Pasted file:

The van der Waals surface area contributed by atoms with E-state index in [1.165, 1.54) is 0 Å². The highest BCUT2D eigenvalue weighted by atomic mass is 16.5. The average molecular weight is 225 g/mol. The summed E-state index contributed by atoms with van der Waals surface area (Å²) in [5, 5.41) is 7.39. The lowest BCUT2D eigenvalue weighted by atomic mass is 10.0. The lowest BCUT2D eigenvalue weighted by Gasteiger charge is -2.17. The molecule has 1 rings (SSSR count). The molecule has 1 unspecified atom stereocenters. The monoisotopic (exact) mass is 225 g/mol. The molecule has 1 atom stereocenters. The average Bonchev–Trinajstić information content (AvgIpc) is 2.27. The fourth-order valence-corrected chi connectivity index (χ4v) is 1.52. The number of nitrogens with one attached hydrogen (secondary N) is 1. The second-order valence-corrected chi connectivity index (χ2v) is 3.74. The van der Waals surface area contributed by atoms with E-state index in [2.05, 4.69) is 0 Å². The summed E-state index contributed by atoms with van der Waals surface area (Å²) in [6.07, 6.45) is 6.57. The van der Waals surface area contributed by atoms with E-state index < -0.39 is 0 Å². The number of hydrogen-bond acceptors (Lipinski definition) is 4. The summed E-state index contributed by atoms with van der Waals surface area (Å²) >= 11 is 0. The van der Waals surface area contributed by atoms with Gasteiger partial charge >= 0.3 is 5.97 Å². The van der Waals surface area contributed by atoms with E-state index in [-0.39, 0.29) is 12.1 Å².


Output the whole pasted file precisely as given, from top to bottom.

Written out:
The van der Waals surface area contributed by atoms with E-state index in [1.165, 1.54) is 0 Å². The highest BCUT2D eigenvalue weighted by atomic mass is 16.5. The average molecular weight is 225 g/mol. The summed E-state index contributed by atoms with van der Waals surface area (Å²) in [5, 5.41) is 7.39. The lowest BCUT2D eigenvalue weighted by atomic mass is 10.0. The lowest BCUT2D eigenvalue weighted by Gasteiger charge is -2.17. The molecule has 1 rings (SSSR count). The molecule has 1 unspecified atom stereocenters. The monoisotopic (exact) mass is 225 g/mol. The molecule has 1 atom stereocenters. The average Bonchev–Trinajstić information content (AvgIpc) is 2.27. The fourth-order valence-corrected chi connectivity index (χ4v) is 1.52. The number of nitrogens with one attached hydrogen (secondary N) is 1. The second-order valence-corrected chi connectivity index (χ2v) is 3.74. The van der Waals surface area contributed by atoms with E-state index in [2.05, 4.69) is 0 Å². The summed E-state index contributed by atoms with van der Waals surface area (Å²) in [6.07, 6.45) is 6.57. The van der Waals surface area contributed by atoms with E-state index < -0.39 is 0 Å². The number of hydrogen-bond acceptors (Lipinski definition) is 4. The summed E-state index contributed by atoms with van der Waals surface area (Å²) >= 11 is 0. The van der Waals surface area contributed by atoms with Gasteiger partial charge >= 0.3 is 5.97 Å². The van der Waals surface area contributed by atoms with E-state index in [-0.39, 0.29) is 12.1 Å².